It’s often easy to tell when spam has wormed its way into my Inbox. There are the telltale signs, the use of capital letters and about fourteen different exclamation points inserted at random into the subject line as if every other syllable needed some additional excitement.
The one downside of my recent surge in advertisement has been the trickle of spammers finding their way through Google’s filters (probably the same way they all found themselves with Gmail accounts) to get right out there in front of me. Of course it doesn't help to know that it's possible that I paid for the click that lead to the spam.
The last time I really paid any attention to a piece of spam was when I got my first notice from the Swiss National Lottery, after all who doesn’t love it when you win a lottery contest that you didn’t even enter.
That’s generally a good indicator in any scam, someone coming to you looking to give you something sight unseen. It was always the same way with all those Nigerian Finance Ministers and deposed presidents from Africa, you were seemingly plucked at random from the entire population of the United States as someone with a lot of sense and a good eye for great opportunities (like hiding $10 million in your bank account, just for a little bit).
The current wave, a few of which are sitting in my spam folder awaiting execution, are a good deal less creative. There are no elaborate back stories about wealthy scions held prisoner in Spain, essentially for ransom, only a couple of curt lines inquiring whether I’m looking for a job or collecting unemployment, or if I need help making “internet money(sic)”.
The most creative are the ones sending me to some scam site for allegedly free business cards, for my business (as opposed to calling cards, which are for leaving with the Bingleys after I’ve visited them at Netherfield). The spammer (possibly a computer program, possibly a person) randomly throws a new name onto the e-mail each time and flips back and forth between being an advertising or marketing major. See, as part of a class they’re supposed to promote a free product or service (they’re not making any money from this), and they all think that some free business cards are just the ticket.
I’m picturing that this business school is located in some strip mall in Florida, training a little legion of spammers to go out there and e-mail as many people as humanly (or inhumanly) possible because in the end someone might fall for it and all you did is spend 20 minutes gathering some addresses and writing a note. It gets a little more nefarious because it’s not about getting you to buy extra business cards from Vistaprint.com (the site that these spammers ultimately lead you to), it’s about Vistaprint’s allegedly poor business practices.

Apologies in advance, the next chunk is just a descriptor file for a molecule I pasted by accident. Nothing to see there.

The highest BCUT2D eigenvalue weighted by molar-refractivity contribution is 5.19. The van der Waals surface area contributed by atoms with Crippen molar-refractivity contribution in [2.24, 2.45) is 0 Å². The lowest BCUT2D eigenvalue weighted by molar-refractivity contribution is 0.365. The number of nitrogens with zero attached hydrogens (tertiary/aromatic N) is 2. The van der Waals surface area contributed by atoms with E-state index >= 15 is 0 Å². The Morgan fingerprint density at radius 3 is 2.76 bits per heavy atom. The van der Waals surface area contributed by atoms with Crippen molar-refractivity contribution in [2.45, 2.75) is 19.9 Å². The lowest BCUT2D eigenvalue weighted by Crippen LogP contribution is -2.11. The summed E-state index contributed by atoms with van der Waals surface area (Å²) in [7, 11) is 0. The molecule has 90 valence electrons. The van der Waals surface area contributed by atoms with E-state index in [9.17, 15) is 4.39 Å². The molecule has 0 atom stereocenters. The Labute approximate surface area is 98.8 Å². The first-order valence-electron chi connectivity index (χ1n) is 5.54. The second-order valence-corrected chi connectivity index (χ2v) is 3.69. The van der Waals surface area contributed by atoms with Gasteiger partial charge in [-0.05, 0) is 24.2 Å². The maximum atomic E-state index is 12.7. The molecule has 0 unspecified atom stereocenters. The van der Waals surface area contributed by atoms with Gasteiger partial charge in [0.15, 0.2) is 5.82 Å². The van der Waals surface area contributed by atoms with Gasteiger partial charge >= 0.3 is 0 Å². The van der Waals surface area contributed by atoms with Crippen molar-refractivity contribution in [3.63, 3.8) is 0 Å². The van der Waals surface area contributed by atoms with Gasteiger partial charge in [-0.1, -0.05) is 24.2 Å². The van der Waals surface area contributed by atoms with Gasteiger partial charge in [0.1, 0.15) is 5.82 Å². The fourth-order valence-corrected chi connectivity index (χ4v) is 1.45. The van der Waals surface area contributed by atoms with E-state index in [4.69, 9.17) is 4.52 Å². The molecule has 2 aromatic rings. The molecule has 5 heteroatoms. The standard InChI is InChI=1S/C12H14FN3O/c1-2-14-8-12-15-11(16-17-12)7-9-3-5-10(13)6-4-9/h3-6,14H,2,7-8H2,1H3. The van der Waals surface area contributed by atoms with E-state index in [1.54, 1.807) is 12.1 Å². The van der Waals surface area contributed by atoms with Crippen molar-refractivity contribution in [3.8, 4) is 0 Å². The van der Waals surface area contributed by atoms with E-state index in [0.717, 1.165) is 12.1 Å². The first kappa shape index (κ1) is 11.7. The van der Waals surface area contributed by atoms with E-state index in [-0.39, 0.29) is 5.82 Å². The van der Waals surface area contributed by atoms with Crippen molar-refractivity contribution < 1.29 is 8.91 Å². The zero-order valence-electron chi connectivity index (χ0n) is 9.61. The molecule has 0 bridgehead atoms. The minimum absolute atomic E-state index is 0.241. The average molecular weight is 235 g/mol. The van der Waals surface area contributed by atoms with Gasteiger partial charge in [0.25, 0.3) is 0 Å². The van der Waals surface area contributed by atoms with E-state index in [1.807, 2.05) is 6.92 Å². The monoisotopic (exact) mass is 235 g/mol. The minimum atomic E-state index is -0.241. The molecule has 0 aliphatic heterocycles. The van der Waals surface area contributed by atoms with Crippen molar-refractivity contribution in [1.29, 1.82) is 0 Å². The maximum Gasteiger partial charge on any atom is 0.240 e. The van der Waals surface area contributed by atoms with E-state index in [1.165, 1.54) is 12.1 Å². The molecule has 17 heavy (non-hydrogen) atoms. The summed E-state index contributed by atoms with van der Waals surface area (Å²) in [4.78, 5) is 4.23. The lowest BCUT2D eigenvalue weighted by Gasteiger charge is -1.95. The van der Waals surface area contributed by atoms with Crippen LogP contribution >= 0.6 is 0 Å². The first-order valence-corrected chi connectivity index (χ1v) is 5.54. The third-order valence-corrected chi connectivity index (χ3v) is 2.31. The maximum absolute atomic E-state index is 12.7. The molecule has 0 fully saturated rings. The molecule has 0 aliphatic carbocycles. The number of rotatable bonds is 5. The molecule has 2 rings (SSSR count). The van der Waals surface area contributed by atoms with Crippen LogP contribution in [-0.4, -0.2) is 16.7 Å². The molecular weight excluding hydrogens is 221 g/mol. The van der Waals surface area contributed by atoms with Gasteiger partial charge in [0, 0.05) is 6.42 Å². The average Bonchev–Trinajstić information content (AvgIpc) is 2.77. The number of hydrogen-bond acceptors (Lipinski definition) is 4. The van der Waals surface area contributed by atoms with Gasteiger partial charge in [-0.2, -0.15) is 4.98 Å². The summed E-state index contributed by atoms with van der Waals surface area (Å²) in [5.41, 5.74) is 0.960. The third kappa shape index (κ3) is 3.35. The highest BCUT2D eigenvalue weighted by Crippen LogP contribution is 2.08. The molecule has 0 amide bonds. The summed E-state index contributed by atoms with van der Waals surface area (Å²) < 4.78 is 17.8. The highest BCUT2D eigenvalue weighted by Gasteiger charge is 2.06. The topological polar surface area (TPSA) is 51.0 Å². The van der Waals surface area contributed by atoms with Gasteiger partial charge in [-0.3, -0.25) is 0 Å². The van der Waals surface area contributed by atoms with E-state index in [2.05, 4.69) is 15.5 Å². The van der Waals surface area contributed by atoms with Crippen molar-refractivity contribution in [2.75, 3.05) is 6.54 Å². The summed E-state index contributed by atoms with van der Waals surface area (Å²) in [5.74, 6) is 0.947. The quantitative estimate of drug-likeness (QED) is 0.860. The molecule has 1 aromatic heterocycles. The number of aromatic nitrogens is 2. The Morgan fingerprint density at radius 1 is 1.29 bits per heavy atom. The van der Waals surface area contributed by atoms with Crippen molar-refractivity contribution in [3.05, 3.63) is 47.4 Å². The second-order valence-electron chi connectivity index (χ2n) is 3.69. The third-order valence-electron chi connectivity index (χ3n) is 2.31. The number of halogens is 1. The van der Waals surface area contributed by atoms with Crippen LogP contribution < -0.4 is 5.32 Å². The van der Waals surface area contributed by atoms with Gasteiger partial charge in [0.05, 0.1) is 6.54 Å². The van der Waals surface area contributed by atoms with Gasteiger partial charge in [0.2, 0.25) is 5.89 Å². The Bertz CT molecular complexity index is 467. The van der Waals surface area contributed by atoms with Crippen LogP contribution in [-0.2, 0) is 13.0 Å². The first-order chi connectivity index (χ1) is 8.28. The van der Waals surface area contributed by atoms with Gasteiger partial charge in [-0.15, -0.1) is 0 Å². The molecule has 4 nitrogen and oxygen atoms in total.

The first thing (http://www.planetmike.com/2007/04/24/vistaprint-sucks/) alleged is that they just outright sell off all your information to other spammers and annoying businesses after you register (since in order to ship some free business cards you need to give them your name, telephone number, address and probably your date of birth). Some of these businesses are vertically integrated with the company (allegedly), so while their terms of service look fair (they don’t share with unaffiliated organizations) the apparent protection is really something of a Trojan horse.
The second alleged problem according to Web sources is that Vistaprint or affiliated companies begin to ding your credit card for small amounts of money after you’ve given them your information under various pretexts. Generally these amounts are so small that most people don’t notice them until they’ve made quite a few payments (http://www.consumeraffairs.com/online/vistaprint.html).
These are the types of scams that you have to be careful with, where there’s nothing you’re putting up front and the bite only gets you a month or so later when you stopped paying attention. So be careful out there with gift horses, as much as you’d like to avoid looking them in the mouth you have to protect yourself.
Thankfully most of the time the spammers just respond off of my ad rather than through the e-mail form on my Web site, so it’s simple enough just to round them all up and send them right to the circular file.